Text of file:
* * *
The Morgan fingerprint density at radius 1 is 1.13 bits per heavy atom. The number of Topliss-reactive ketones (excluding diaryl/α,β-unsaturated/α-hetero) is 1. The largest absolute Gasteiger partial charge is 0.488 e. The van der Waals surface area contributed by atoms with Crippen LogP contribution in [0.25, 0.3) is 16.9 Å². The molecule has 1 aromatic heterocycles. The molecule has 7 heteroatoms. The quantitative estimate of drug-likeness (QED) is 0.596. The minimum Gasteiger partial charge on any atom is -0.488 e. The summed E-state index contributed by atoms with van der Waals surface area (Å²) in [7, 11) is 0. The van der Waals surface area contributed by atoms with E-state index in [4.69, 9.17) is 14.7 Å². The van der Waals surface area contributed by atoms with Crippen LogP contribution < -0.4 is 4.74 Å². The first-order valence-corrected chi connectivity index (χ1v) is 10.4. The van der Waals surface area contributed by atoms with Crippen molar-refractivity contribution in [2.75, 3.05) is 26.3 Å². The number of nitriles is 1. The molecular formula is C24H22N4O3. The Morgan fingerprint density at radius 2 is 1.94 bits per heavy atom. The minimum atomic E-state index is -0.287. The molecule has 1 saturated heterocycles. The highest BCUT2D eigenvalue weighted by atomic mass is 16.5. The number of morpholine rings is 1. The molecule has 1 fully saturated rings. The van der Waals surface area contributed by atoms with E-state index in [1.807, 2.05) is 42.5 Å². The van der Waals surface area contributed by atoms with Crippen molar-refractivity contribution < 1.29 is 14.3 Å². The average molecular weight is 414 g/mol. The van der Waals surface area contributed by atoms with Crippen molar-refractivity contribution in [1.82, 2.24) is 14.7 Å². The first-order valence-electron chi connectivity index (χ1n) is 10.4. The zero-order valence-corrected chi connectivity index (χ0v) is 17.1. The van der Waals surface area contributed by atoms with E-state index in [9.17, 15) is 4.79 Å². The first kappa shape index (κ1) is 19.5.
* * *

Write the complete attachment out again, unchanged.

The Morgan fingerprint density at radius 1 is 1.13 bits per heavy atom. The number of Topliss-reactive ketones (excluding diaryl/α,β-unsaturated/α-hetero) is 1. The largest absolute Gasteiger partial charge is 0.488 e. The van der Waals surface area contributed by atoms with Crippen LogP contribution in [0.25, 0.3) is 16.9 Å². The molecule has 1 aromatic heterocycles. The molecule has 7 heteroatoms. The quantitative estimate of drug-likeness (QED) is 0.596. The minimum Gasteiger partial charge on any atom is -0.488 e. The summed E-state index contributed by atoms with van der Waals surface area (Å²) in [7, 11) is 0. The van der Waals surface area contributed by atoms with E-state index in [4.69, 9.17) is 14.7 Å². The van der Waals surface area contributed by atoms with Crippen LogP contribution < -0.4 is 4.74 Å². The first-order valence-corrected chi connectivity index (χ1v) is 10.4. The van der Waals surface area contributed by atoms with Crippen molar-refractivity contribution in [2.75, 3.05) is 26.3 Å². The number of nitriles is 1. The molecular formula is C24H22N4O3. The Morgan fingerprint density at radius 2 is 1.94 bits per heavy atom. The minimum atomic E-state index is -0.287. The molecule has 1 saturated heterocycles. The highest BCUT2D eigenvalue weighted by atomic mass is 16.5. The number of morpholine rings is 1. The molecule has 1 fully saturated rings. The van der Waals surface area contributed by atoms with E-state index in [1.807, 2.05) is 42.5 Å². The van der Waals surface area contributed by atoms with Crippen molar-refractivity contribution < 1.29 is 14.3 Å². The average molecular weight is 414 g/mol. The van der Waals surface area contributed by atoms with Crippen molar-refractivity contribution in [1.82, 2.24) is 14.7 Å². The first-order valence-electron chi connectivity index (χ1n) is 10.4. The zero-order valence-corrected chi connectivity index (χ0v) is 17.1. The van der Waals surface area contributed by atoms with E-state index in [9.17, 15) is 4.79 Å². The first kappa shape index (κ1) is 19.5.